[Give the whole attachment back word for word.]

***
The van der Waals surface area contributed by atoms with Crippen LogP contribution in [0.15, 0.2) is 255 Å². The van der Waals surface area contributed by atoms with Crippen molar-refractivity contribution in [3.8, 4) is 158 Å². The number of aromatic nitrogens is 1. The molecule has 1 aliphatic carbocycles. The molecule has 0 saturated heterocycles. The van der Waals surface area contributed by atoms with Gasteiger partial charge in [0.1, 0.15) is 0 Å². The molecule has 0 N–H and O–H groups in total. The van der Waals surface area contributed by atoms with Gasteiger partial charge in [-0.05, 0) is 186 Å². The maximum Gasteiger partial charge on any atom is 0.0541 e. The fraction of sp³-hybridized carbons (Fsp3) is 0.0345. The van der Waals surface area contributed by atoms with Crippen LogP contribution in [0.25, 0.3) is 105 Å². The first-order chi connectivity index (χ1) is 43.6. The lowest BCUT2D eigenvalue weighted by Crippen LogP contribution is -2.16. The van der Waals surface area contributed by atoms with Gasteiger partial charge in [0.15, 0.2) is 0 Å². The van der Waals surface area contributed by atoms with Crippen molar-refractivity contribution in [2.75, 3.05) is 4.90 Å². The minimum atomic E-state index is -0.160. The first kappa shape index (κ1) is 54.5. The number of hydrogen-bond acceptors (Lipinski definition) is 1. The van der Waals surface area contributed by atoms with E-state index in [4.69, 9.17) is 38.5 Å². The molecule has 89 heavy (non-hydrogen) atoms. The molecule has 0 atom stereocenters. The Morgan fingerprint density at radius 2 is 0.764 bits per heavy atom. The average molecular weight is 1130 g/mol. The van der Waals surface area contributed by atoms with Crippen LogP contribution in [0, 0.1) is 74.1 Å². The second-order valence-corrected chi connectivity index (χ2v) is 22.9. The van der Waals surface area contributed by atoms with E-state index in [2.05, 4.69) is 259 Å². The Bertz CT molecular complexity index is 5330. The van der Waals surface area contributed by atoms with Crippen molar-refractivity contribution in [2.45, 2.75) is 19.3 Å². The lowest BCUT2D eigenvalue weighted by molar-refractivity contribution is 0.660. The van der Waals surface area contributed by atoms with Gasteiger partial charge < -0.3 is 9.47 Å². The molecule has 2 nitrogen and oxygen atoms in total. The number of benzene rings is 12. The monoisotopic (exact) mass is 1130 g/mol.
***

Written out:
The van der Waals surface area contributed by atoms with Crippen LogP contribution in [0.15, 0.2) is 255 Å². The van der Waals surface area contributed by atoms with Crippen molar-refractivity contribution in [3.8, 4) is 158 Å². The number of aromatic nitrogens is 1. The molecule has 1 aliphatic carbocycles. The molecule has 0 saturated heterocycles. The van der Waals surface area contributed by atoms with Gasteiger partial charge in [0.1, 0.15) is 0 Å². The molecule has 0 N–H and O–H groups in total. The van der Waals surface area contributed by atoms with Gasteiger partial charge in [-0.05, 0) is 186 Å². The maximum Gasteiger partial charge on any atom is 0.0541 e. The fraction of sp³-hybridized carbons (Fsp3) is 0.0345. The van der Waals surface area contributed by atoms with Crippen LogP contribution in [0.25, 0.3) is 105 Å². The first-order chi connectivity index (χ1) is 43.6. The lowest BCUT2D eigenvalue weighted by Crippen LogP contribution is -2.16. The van der Waals surface area contributed by atoms with Gasteiger partial charge in [0.15, 0.2) is 0 Å². The van der Waals surface area contributed by atoms with Crippen molar-refractivity contribution in [2.75, 3.05) is 4.90 Å². The minimum atomic E-state index is -0.160. The first kappa shape index (κ1) is 54.5. The number of hydrogen-bond acceptors (Lipinski definition) is 1. The van der Waals surface area contributed by atoms with E-state index in [4.69, 9.17) is 38.5 Å². The molecule has 89 heavy (non-hydrogen) atoms. The molecule has 0 atom stereocenters. The Morgan fingerprint density at radius 2 is 0.764 bits per heavy atom. The average molecular weight is 1130 g/mol. The van der Waals surface area contributed by atoms with Crippen LogP contribution in [0, 0.1) is 74.1 Å². The second-order valence-corrected chi connectivity index (χ2v) is 22.9. The van der Waals surface area contributed by atoms with E-state index in [2.05, 4.69) is 259 Å². The Bertz CT molecular complexity index is 5330. The van der Waals surface area contributed by atoms with Crippen molar-refractivity contribution in [2.45, 2.75) is 19.3 Å². The lowest BCUT2D eigenvalue weighted by molar-refractivity contribution is 0.660. The van der Waals surface area contributed by atoms with Gasteiger partial charge < -0.3 is 9.47 Å². The molecule has 2 nitrogen and oxygen atoms in total. The number of benzene rings is 12. The monoisotopic (exact) mass is 1130 g/mol.